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Lois Gass

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CALIFORNIA | LOCAL
September 17, 1990 | PATRICIA KLEIN LERNER, TIMES STAFF WRITER
A jury last week awarded $5.3 million to an Encino teacher who was severely injured in a traffic accident when a pickup truck's brakes failed, and the teacher's attorney contends that there are dangerous design flaws in thousands of the trucks still on the road. Beverly Hills attorney A. Tod Hindin urged a recall of an estimated 200,000 1977 General Motors heavy- and medium-duty trucks with single hydraulic brake systems, calling them "time bombs waiting to go off."
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CALIFORNIA | LOCAL
September 17, 1990 | PATRICIA KLEIN LERNER, TIMES STAFF WRITER
A jury last week awarded $5.3 million to an Encino teacher who was severely injured in a traffic accident when a pickup truck's brakes failed, and the teacher's attorney contends that there are dangerous design flaws in thousands of the trucks still on the road. Beverly Hills attorney A. Tod Hindin urged a recall of an estimated 200,000 1977 General Motors heavy- and medium-duty trucks with single hydraulic brake systems, calling them "time bombs waiting to go off."
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CALIFORNIA | LOCAL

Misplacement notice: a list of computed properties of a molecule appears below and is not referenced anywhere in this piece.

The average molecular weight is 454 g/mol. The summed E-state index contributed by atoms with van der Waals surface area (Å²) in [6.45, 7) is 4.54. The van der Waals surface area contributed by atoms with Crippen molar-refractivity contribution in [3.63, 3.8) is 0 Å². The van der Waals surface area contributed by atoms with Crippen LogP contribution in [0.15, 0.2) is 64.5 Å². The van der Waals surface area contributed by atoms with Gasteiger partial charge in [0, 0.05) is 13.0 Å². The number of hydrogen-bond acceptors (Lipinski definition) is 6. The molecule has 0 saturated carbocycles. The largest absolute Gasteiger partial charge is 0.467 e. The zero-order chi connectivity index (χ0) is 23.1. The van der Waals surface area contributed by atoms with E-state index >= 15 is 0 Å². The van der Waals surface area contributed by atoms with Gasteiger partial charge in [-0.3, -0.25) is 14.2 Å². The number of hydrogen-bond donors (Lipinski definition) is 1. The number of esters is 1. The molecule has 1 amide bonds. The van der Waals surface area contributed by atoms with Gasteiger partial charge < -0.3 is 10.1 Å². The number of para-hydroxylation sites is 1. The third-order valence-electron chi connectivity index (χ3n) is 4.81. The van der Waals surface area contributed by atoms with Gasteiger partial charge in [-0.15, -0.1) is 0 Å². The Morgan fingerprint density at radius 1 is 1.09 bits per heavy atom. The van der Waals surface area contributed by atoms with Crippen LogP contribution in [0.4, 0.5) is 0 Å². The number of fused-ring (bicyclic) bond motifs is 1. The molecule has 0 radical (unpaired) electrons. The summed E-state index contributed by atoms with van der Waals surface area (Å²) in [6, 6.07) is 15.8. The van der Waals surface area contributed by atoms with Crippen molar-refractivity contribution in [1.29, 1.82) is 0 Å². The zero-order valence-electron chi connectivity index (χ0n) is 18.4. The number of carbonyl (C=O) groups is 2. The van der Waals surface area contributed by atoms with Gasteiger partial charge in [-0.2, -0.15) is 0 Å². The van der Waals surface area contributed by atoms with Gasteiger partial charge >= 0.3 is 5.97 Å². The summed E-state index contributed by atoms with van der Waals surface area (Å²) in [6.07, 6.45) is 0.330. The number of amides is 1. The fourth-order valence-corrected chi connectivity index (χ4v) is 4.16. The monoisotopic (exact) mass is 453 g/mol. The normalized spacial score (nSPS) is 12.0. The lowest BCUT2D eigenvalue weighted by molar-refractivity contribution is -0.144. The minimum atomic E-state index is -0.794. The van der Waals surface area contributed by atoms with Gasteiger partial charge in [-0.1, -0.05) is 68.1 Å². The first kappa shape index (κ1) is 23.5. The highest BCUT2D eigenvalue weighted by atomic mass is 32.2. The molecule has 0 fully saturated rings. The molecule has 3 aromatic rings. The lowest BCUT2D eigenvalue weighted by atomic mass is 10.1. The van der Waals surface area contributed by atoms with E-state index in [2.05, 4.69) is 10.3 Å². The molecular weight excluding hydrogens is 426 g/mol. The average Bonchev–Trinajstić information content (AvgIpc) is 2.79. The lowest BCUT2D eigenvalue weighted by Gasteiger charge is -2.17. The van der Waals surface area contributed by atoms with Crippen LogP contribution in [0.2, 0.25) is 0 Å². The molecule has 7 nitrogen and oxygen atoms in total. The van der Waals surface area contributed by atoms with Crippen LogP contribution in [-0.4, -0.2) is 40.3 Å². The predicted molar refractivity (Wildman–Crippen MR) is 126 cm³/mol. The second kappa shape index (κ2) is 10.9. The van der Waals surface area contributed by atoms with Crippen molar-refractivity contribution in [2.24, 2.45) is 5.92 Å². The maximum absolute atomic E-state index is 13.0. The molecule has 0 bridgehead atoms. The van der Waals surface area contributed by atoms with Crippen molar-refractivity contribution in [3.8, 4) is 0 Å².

January 24, 1995
As a woman with no family history of breast cancer yet diagnosed with the disease at age 45, I take personal issue with your article on survival rate studies ("Mammography Questioned for Those Under 50," Jan. 11). I am a volunteer with the American Cancer Society's Reach to Recovery, a peer visitation program where breast cancer survivors like myself visit women currently going through a diagnosis. Many we visit are under 50 or over 70, whose breast cancer was discovered through a mammogram.
CALIFORNIA | LOCAL
September 17, 1990 | PATRICIA KLEIN LERNER, TIMES STAFF WRITER
A jury has awarded $5.3 million to an Encino teacher who was severely injured in a traffic accident caused when a pickup truck's brakes failed, and the teacher's attorney contends that thousands of the 1977 General Motors trucks still on the road have a dangerous design flaw. Beverly Hills personal injury attorney A.
CALIFORNIA | LOCAL
November 22, 2013 | By Catherine Saillant and David Zahniser
A new Department of Water and Power billing system that has been riddled with problems cost ratepayers more than twice the $59 million cited by the utility's spokesman in recent days. The total cost of staff time, contractors and software for the troubled system, which has brought an avalanche of public complaints, is $162 million, DWP spokesman Joe Ramallo said Friday. About $63 million of that was labor costs for DWP employees who were diverted from regular duties to help roll out the program, Ramallo said.
CALIFORNIA | LOCAL
November 22, 2013 | By David Zahniser and Catherine Saillant
Two members of the Los Angeles City Council called Friday for a halt to shutoff notices by the Department of Water and Power until problems with the utility's troubled billing system are fixed. Council members Mitchell Englander and Nury Martinez, both of whom represent the San Fernando Valley, asked their colleagues to impose the moratorium while the DWP works to bring an end to inaccurate bills and other woes associated with the rollout of new customer software at the DWP. At least one customer complained of getting a bill 12 times her normal rate -- so much that it overdrew her bank account.
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